The final analysis is this, when AetherCon rolls around again next year you should definitely attend.  They have a lot of little issues to smooth out but I'm sure they will.  There may have been some kinks but overall it was a great time!

So, did you attend AetherCon?  If so what were your thoughts?  Have to been to any other online conventions?  Feel free to comment below!

[p.s. if you'd like to review a game convention here on GCC, just reach out using the Contact Us form at left.]

Thursday, November 1, 2012

November Update

Wow, we found yet another 26 gaming cons this month!  If you know of any others that we are missing, by all means, use the submit a con link above and add them!

We broke them out by region this month:

Capital Region gaming cons:
  • Capclave (October 12-14, Gaithersburg, MD)
  • NOVA Open (August ? - ?, Arlington, VA)
Great Lakes area game con calendar:
  • Youmacon (November 1-4, Detroit, MI)
  • Penguicon (April ? - ?, Dearborn, MI)
  • Ambercon (March 21-24, Detroit, MI)
  • Pandoracon (September ?-?, Cincinnati, OH)
Mid-Atlantic game convention list:
  • Burning Con (October 26-28, New York, NY)
  • Queen City Conquest (September ?-?, Buffalo, NY)
Mountain region gaming con list:
  • Battle in the Bosque (Nov 2-4, Albuquerque, NM)
Pacific region game conventions:
  • ZOEcon (November 9-11, Tukwila, WA)
  • California Extreme (July 13-14, Santa Clara, CA)
  • Duty Recall (November 24-25, Santa Clara, CA)
South Central East game cons:
  • Memphis Comic and Fantasy Convention (Nov 9-11, Memphis, TN)
South Central West gaming conventions:
  • Octopodicon (October 5-7, Oklahoma City, OK)
  • Realm's Con (October 12-14, Corpus Christi, TX)
  • Tokyo in Tulsa (July ?-?, Tulsa, OK)
Upper Midwest game cons:
  • Conjecture (October 19-21, Bloomington, MN)
  • XenoCon (April ? - ?, Davenport, IA)
  • Amber Central (July 18-21, Bloomington, MN)
Canada gaming con list:
  • Gamealot (Sept ? - ?, St. Albert, Alberta, Canada)
Europe Game Con Calendar:
  • Forum (September ? - ?, Ringe, Denmark)
Online Game Conventions:
  • MonkeyCon One (October 19-20, Online via Skype)
  • CONcurrent (August ? - ?, Online same weekend as GenCon)
UK game convention list:
  • Crispycon (November 17-18, Peterborough, UK)
  • Rezzed (July ?-?, Brighton, UK)
  • RocketCon (November 3-4, Gravesend, Kent, UK)

Friday, October 12, 2012

October Update

We've added another sixteen cons to the list:

Thursday, August 16, 2012

August update

It's been a slow summer for us but we do have some updates:

We've added five new game conventions to the list:

GaspCon (November 9-11, Pittsburgh, PA)
TwisterCon (March 8-9, Midwest City, OK)
WittCon (March 24, Springfield, OH)
Hanover Spielt! (April 20-21, Hanover, Germany)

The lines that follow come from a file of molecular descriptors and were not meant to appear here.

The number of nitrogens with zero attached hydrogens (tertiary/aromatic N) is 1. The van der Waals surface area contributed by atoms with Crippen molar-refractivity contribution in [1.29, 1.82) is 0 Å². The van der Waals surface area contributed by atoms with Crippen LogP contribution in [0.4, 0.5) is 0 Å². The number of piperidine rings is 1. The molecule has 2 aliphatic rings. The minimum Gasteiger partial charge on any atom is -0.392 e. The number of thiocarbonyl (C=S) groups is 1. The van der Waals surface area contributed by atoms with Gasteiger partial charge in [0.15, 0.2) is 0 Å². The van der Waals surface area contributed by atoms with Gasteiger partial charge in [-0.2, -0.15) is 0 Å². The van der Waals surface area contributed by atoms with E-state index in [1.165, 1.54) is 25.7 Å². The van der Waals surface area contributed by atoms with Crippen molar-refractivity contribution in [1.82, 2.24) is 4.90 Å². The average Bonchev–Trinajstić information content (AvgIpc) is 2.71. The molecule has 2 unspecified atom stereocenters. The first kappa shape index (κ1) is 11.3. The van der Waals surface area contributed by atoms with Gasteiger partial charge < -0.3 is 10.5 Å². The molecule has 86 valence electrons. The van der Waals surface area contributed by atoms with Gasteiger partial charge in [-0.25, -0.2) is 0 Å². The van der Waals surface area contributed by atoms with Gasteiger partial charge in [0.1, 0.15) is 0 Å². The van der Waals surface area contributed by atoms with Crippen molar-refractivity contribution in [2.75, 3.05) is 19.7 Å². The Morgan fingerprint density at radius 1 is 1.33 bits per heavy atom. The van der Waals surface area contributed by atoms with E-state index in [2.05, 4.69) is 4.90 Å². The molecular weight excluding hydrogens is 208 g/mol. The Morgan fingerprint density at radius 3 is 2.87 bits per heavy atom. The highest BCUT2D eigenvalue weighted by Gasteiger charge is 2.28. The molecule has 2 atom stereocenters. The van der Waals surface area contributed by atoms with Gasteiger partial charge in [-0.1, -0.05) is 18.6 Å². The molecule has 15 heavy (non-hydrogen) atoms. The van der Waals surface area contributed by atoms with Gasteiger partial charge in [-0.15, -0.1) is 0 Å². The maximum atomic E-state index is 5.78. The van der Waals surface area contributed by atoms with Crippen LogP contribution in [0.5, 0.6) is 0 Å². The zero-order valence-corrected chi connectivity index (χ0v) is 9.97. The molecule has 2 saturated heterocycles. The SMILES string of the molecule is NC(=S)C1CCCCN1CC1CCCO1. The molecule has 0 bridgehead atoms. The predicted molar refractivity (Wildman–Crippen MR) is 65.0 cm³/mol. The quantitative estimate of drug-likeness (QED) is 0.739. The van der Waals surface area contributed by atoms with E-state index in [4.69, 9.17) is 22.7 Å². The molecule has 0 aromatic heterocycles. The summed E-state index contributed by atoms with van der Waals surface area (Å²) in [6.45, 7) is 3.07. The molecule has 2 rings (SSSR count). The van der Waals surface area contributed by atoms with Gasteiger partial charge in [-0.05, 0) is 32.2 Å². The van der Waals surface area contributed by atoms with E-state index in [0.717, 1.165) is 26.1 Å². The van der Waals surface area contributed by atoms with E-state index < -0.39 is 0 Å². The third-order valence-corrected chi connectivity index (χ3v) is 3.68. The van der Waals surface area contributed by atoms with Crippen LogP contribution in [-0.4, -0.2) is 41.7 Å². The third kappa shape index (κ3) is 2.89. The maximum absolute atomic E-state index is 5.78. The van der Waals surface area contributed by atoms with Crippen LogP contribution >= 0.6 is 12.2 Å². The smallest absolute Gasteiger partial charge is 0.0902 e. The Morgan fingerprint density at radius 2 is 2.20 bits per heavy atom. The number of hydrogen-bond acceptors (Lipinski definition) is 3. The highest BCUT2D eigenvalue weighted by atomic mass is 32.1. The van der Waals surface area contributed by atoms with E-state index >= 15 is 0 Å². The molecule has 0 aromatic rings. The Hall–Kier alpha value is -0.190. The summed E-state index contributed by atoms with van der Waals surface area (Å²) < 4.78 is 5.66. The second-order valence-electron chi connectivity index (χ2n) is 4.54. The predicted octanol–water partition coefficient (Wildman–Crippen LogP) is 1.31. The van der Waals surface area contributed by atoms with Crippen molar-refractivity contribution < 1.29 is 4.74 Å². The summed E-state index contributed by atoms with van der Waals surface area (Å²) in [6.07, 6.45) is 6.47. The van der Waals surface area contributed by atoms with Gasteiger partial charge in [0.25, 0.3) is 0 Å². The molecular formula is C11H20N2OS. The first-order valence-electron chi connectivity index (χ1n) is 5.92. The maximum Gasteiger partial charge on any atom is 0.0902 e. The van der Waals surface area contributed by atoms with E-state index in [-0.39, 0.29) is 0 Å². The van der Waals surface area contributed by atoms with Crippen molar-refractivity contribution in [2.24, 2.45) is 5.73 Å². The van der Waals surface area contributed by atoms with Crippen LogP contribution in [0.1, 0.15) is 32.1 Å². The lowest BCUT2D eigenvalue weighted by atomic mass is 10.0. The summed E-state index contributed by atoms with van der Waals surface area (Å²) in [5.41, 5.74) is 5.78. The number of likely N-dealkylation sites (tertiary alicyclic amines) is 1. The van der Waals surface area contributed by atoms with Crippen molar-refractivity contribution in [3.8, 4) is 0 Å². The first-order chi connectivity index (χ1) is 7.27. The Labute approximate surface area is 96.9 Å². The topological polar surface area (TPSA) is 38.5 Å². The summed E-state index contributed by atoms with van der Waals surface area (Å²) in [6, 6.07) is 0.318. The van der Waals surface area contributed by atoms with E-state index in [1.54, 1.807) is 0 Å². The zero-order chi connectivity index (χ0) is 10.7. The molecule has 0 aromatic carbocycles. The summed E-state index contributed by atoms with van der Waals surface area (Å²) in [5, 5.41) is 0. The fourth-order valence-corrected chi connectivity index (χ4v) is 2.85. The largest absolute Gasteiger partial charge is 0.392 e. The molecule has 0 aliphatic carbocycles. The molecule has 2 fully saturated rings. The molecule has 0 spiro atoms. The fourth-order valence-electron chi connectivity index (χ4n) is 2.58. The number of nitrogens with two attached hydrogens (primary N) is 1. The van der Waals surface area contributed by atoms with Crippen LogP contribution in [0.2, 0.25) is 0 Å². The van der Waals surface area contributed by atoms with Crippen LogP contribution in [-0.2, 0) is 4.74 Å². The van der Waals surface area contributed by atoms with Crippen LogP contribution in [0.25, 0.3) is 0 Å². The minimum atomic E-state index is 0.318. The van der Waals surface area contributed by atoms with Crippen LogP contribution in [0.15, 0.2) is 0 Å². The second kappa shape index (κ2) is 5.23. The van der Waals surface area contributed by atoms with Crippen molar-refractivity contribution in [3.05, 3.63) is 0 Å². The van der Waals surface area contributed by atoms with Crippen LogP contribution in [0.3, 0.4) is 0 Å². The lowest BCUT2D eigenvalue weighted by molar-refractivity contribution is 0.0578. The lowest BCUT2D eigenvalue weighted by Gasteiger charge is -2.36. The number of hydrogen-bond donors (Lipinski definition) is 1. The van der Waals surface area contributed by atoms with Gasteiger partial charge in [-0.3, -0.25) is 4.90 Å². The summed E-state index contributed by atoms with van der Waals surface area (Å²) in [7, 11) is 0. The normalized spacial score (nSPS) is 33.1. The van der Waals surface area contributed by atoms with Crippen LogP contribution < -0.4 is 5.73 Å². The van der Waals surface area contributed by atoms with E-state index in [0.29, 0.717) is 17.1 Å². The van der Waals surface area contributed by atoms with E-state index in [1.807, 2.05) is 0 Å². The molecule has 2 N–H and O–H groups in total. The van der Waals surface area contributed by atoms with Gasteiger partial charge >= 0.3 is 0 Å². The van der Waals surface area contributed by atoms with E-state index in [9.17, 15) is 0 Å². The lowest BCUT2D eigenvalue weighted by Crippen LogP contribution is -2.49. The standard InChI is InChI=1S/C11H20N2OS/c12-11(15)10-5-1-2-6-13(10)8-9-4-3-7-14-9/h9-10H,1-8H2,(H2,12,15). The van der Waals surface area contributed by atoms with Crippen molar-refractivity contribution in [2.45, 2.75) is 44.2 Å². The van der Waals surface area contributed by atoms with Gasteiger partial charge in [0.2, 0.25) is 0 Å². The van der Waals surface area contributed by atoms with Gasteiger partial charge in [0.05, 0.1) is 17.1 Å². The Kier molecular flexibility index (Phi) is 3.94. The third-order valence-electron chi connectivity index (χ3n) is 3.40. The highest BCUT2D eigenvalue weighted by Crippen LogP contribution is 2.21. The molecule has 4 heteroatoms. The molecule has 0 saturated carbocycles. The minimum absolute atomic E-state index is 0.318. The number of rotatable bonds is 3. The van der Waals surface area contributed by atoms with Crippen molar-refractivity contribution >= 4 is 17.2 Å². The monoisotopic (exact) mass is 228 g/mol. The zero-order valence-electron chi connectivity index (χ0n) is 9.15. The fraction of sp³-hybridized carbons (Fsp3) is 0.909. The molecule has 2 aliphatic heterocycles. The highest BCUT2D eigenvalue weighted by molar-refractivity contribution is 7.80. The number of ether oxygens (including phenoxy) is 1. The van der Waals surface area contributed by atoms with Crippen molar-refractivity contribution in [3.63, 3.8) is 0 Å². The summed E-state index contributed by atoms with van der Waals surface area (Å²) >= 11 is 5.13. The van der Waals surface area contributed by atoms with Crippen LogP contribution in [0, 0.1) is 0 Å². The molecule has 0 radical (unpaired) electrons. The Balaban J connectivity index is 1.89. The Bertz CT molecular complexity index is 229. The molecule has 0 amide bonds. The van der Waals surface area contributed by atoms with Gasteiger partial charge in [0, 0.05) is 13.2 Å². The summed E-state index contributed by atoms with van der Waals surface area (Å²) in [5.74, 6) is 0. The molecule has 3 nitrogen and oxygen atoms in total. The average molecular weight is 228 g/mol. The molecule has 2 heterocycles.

Fantasy Grounds Virtual Con (July ?-?, Online)

Metatopia moved up one weekend to November 2-4.

We've also begun working on a searchable database for the con listings.  More news on that as we get closer to completion!

Hope everyone is having a great summer!

Friday, July 20, 2012

Game Con Review: Dexcon 15

The GameWick Booth at DexCon
Well, another amazing Double Exposure run game convention has come and gone and boy was this one a doozie!  Five days of non-stop gaming and the biggest Dexcon crowd I’ve ever seen [and yes, I was at the first Dexcon in '92]. I attended this summer’s con as a part of the GameWick Games crew. I’ve been with GameWick for most Double Exposure's cons for the past three years. This year we were showing off GameWick’s hot new offering, the Zombie Apocolypse Game: Pittsburgh ’68. It was a blast! I ran 7 of the 13 demos for the weekend. Lots of players survived but plenty more joined the zombie hordes.

In between, I managed to get in a game of Castle Panic (we survived with two towers left), ran a game of WEGS Old Skool (Wingbit’s Dunge ‘o Doom where the players fled from a Minotaur and his undead band minutes before midnight [they claim it was so they could make the d20 burlesque]) and finished the weekend with a cool new horror RPG (link is to author’s blog). It isn’t published yet so I won’t go into too many details but it is a quick little system that doesn’t get in the way of a good story – and a good story we had – them nazi zombies and zombie minotaur didn’t stand a chance! [Anyone noticing a theme to the weekend?]

War Game Room at Dexcon
Overall there were an amazing number of events (over 1000 listed) including roughly 50 LARPs (some with out-of-this-world costuming), a board game room bursting at the seams, hundreds of RPGS and many more events. I do regret not poking my head into the war game room a bit more often but I did catch the setup of a hero clicks game with 3D scenery (including a couple of city blocks, a model of the Justice League and a third model of the bat cave)! Truly amazing stuff.

Double Exposure runs a fall game designers con in November called Metatopia and a winter con in February called Dreamation. I’m reasonably sure I’ll be heading to Metatopia (although there is the off chance I’ll head to Scranton for MepaCon (that same weekend instead) and am planning on hitting Dreamation come February. Can’t wait!

Anyone else hit a good con this month?

Sunday, July 1, 2012

July Update

Great news! We've now listed over 400 game conventions!

The breakdown is as follows:

Australia/New Zealand - 17
Canada - 34
Europe [non-UK]- 30
Online - 1
UK/Ireland - 32
USA - 287
World [all other] - 6

We're taking a break from searching out more cons at this point but will probably stumble across more as we move forward. We do have a list of game conventions in Europe yet to process so that number might tick up a bit.

We're now reaching out to the organizers of the listed conventions to see if they'd like to improve the descriptions we've added for their con. It's a work in process. Through out this process we've found a couple of really interesting game conventions and will be adding those to the blog as well.